Lara and Ceballos carried a suitcase packed with 41 pounds of methamphetamine and 11 pounds of heroin from the cab of the tractor trailer to their car. Agents arrested them as they placed the suitcase in the car’s trunk.

Mota and Lara-Serrano were arrested moments later. The truck driver, Kenneth Strahorn, was also arrested. His case is being prosecuted by the New Jersey Attorney General’s Office.

A search of the truck’s cab yielded the remaining ten pounds of methamphetamine. The truck’s trailer contained bulldozer parts.

Both Mota and Ceballos have been charged under New York’s kingpin (Operating as a Major Trafficker), which is the only felony narcotics charge in the state that carries a possible life sentence.

All of the four defendants under indictment by the Special Narcotics Prosecutor are charged with Conspiracy in the second degree, one count of criminal possession of a controlled substance in the first degree, two counts of criminal possession of a controlled substance in the second degree and three counts of criminal possession of a controlled substance in the third degree.

“Over 700,000 glassine bags of methamphetamine and 150,000 bags of heroin - worth over $6.5 million - were taken off of our streets. This is one of the largest and highest purity methamphetamine seizures with the end destination - the Big Apple,” said Gilbride, Special Agent in Charge of the DEA New York Field Division. “The New York Drug Enforcement Task Force and the Office of the Special Narcotics Prosecutor worked collaboratively in order to disrupt this multi drug smuggling organization and arrest those responsible for dealing meth in and around NYC.”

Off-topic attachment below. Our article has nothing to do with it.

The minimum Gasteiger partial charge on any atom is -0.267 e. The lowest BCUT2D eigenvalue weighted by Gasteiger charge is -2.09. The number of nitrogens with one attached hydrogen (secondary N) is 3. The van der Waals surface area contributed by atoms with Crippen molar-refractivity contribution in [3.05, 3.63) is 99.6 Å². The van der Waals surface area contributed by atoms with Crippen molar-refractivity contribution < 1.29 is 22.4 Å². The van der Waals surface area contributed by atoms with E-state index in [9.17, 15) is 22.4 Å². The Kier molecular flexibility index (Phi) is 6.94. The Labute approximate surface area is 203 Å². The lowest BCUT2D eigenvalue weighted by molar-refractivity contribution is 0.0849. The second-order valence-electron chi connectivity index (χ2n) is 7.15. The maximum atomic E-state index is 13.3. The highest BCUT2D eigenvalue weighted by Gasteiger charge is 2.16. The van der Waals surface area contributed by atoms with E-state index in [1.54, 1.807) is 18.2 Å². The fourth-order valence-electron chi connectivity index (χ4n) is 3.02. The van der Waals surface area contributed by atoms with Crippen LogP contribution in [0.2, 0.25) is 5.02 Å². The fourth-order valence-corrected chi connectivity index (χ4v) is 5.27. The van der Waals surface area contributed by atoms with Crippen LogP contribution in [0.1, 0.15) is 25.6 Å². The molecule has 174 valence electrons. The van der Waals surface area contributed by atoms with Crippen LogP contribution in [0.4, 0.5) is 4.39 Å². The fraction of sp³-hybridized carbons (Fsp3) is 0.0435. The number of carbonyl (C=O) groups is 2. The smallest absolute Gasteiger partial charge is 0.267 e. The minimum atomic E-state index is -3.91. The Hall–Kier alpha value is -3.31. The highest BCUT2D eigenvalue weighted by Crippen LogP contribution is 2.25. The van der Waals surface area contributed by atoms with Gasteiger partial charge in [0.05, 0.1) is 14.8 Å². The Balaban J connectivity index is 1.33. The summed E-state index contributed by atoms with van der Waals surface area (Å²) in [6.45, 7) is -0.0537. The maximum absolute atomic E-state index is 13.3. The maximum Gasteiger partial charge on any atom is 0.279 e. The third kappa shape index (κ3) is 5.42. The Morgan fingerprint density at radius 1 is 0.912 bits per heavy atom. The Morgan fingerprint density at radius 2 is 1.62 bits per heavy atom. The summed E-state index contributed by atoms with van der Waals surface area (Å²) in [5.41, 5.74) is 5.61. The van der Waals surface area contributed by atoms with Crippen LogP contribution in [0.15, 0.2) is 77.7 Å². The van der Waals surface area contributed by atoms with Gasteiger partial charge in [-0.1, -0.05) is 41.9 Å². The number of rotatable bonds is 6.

“This case shows the direct link between drug trafficking in New York City and the Mexican cartels. A methamphetamine seizure of this size in rare in New York,” said Brennan, New York City’s Special Narcotics Prosecutor. “It appears that the Mexican cartels are now attempting to directly distribute this dangerous drug in the New York area. Also remarkable is the purity level of the heroin in this case, ranging from 90 to 93 percent pure. In seizing this load the DETF maximized impact by cutting off the supply close to the source.”

“The arrests and indictments of these four individuals is welcome news for people who want to keep highly addictive illegal drugs like methamphetamine and heroin out of their neighborhoods,” said New York City Police Commissioner Kelly. “I commend the NYPD detectives, State Police, DEA and the Special Narcotics Prosecutor for their efforts in shutting down these drug traffickers.”

“These indictments and seizures are a direct result of the combined efforts of Federal, state, and local law enforcement to rid New York of a significant methamphetamine and heroin trafficking operation,” said New York State Police Superintendent D’Amico. “This sends a strong message to drug dealers throughout the country that New York State will not tolerate drugs in its communities.”

The charges and allegations contained in the indictments are merely accusations and the defendants are presumed innocent until proven guilty.